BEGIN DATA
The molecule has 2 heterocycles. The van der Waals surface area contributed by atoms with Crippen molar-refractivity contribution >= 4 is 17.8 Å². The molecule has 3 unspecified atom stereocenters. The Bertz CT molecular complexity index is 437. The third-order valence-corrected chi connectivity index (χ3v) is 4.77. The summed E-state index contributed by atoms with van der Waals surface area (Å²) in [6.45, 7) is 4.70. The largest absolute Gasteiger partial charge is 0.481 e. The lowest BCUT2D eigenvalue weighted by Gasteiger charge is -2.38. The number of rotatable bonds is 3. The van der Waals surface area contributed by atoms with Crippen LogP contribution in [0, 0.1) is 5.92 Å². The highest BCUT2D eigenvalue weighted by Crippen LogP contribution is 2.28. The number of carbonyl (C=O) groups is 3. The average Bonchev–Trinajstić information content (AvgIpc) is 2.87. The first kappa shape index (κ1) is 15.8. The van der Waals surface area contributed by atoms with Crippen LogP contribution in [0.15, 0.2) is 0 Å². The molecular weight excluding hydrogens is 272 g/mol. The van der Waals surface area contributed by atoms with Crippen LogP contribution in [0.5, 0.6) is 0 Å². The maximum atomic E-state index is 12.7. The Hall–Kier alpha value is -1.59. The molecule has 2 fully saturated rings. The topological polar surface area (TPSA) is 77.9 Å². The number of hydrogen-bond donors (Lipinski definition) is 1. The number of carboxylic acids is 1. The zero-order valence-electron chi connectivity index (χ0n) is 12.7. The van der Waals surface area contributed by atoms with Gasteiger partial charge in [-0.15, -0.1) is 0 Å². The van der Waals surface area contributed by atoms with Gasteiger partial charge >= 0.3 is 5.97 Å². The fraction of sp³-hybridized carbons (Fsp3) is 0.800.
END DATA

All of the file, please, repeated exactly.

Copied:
The molecule has 2 heterocycles. The van der Waals surface area contributed by atoms with Crippen molar-refractivity contribution >= 4 is 17.8 Å². The molecule has 3 unspecified atom stereocenters. The Bertz CT molecular complexity index is 437. The third-order valence-corrected chi connectivity index (χ3v) is 4.77. The summed E-state index contributed by atoms with van der Waals surface area (Å²) in [6.45, 7) is 4.70. The largest absolute Gasteiger partial charge is 0.481 e. The lowest BCUT2D eigenvalue weighted by Gasteiger charge is -2.38. The number of rotatable bonds is 3. The van der Waals surface area contributed by atoms with Crippen LogP contribution in [0, 0.1) is 5.92 Å². The highest BCUT2D eigenvalue weighted by Crippen LogP contribution is 2.28. The number of carbonyl (C=O) groups is 3. The average Bonchev–Trinajstić information content (AvgIpc) is 2.87. The first kappa shape index (κ1) is 15.8. The van der Waals surface area contributed by atoms with Crippen LogP contribution in [0.15, 0.2) is 0 Å². The molecular weight excluding hydrogens is 272 g/mol. The van der Waals surface area contributed by atoms with Crippen LogP contribution in [0.5, 0.6) is 0 Å². The maximum atomic E-state index is 12.7. The Hall–Kier alpha value is -1.59. The molecule has 2 fully saturated rings. The topological polar surface area (TPSA) is 77.9 Å². The number of hydrogen-bond donors (Lipinski definition) is 1. The number of carboxylic acids is 1. The zero-order valence-electron chi connectivity index (χ0n) is 12.7. The van der Waals surface area contributed by atoms with Gasteiger partial charge in [-0.15, -0.1) is 0 Å². The van der Waals surface area contributed by atoms with Gasteiger partial charge >= 0.3 is 5.97 Å². The fraction of sp³-hybridized carbons (Fsp3) is 0.800.